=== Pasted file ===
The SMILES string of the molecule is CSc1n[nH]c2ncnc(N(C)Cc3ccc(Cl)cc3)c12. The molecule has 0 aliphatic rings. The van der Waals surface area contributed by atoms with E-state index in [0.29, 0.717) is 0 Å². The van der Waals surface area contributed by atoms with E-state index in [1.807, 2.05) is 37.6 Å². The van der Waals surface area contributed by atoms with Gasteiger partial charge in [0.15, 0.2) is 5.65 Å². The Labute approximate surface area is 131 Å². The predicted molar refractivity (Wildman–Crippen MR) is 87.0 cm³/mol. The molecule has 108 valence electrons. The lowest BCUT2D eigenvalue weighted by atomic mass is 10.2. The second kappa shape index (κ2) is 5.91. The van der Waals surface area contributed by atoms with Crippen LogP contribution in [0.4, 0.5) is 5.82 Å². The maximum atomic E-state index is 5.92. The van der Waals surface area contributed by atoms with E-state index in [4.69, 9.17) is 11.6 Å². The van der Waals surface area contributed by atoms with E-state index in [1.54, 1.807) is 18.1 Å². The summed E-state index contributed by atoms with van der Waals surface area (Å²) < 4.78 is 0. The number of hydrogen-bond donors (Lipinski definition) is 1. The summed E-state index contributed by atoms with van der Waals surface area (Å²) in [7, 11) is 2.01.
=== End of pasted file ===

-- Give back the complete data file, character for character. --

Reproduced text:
The SMILES string of the molecule is CSc1n[nH]c2ncnc(N(C)Cc3ccc(Cl)cc3)c12. The molecule has 0 aliphatic rings. The van der Waals surface area contributed by atoms with E-state index in [0.29, 0.717) is 0 Å². The van der Waals surface area contributed by atoms with E-state index in [1.807, 2.05) is 37.6 Å². The van der Waals surface area contributed by atoms with Gasteiger partial charge in [0.15, 0.2) is 5.65 Å². The Labute approximate surface area is 131 Å². The predicted molar refractivity (Wildman–Crippen MR) is 87.0 cm³/mol. The molecule has 108 valence electrons. The lowest BCUT2D eigenvalue weighted by atomic mass is 10.2. The second kappa shape index (κ2) is 5.91. The van der Waals surface area contributed by atoms with Crippen LogP contribution in [0.4, 0.5) is 5.82 Å². The maximum atomic E-state index is 5.92. The van der Waals surface area contributed by atoms with E-state index in [4.69, 9.17) is 11.6 Å². The van der Waals surface area contributed by atoms with E-state index in [1.54, 1.807) is 18.1 Å². The summed E-state index contributed by atoms with van der Waals surface area (Å²) < 4.78 is 0. The number of hydrogen-bond donors (Lipinski definition) is 1. The summed E-state index contributed by atoms with van der Waals surface area (Å²) in [7, 11) is 2.01.